Left-leaning politicians in the Spanish autonomous community of Navarra approved a resolution in favor of a referendum on the monarchy this week.
The vote happened the day before King Felipe and Queen Letizia were set to visit the National Center for Technology and Food Security.
Politicians in Navarra, which has taken a leftward turn, also recently moved to de-royalize the Prince of Viana awards.
Beyond the title of Prince of Asturias, the heir to the Spanish throne is also the Prince of Princess of Viana. The current holder is Princess Leonor.
The Spanish media did not give the referendum too much attention, mainly because of its symbolic nature.
Spain is still feeling the effects of the financial crisis and rising populism, which have hurt the monarchy.
Political corruption scandals and the conviction of Infanta Cristina’s husband for fraud have also taken a toll.
But it would be a mistake to say the monarchy is in peril, as many international news outlets like to say.
King Juan Carlos, who helped transition Spain to democracy and was once considered untouchable, had to abdicate amid several missteps.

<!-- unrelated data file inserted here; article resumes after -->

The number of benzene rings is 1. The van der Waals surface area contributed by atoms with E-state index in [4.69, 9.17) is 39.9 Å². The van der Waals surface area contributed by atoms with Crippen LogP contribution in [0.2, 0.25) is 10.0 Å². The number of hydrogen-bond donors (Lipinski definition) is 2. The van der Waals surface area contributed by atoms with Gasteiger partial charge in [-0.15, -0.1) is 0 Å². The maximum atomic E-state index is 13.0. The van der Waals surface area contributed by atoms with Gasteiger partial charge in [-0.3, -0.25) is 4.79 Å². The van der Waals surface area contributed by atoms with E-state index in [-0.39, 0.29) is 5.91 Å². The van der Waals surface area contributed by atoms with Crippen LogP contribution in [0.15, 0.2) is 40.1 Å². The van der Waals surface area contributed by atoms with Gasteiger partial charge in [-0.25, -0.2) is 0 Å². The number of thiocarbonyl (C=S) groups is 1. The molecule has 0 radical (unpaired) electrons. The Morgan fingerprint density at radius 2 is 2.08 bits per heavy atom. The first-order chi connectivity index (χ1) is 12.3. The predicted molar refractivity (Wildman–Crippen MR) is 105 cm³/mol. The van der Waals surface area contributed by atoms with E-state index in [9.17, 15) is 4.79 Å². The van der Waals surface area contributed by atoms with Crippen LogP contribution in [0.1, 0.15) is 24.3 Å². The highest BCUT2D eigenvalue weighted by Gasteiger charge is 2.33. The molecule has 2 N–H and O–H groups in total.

But opinion polls show his son, King Felipe, gets much higher marks. Queen Letizia and Queen Sofia, Don Felipe’s mother, also do well with the public.
Polls are all over the place. El Español published a poll in 2016 finding less than 50 percent support for the monarchy but 53 percent support for King Felipe.
An El Mundo poll from 2015 has the monarchy at more than 60 percent. A Metroscopia poll the same year had the King’s approval at more than 80 percent.
Despite politicians, particularly on the left, bringing up issues like the monarchy, a Spanish Center for Sociological Investigations found most Spaniards are not concerned about it.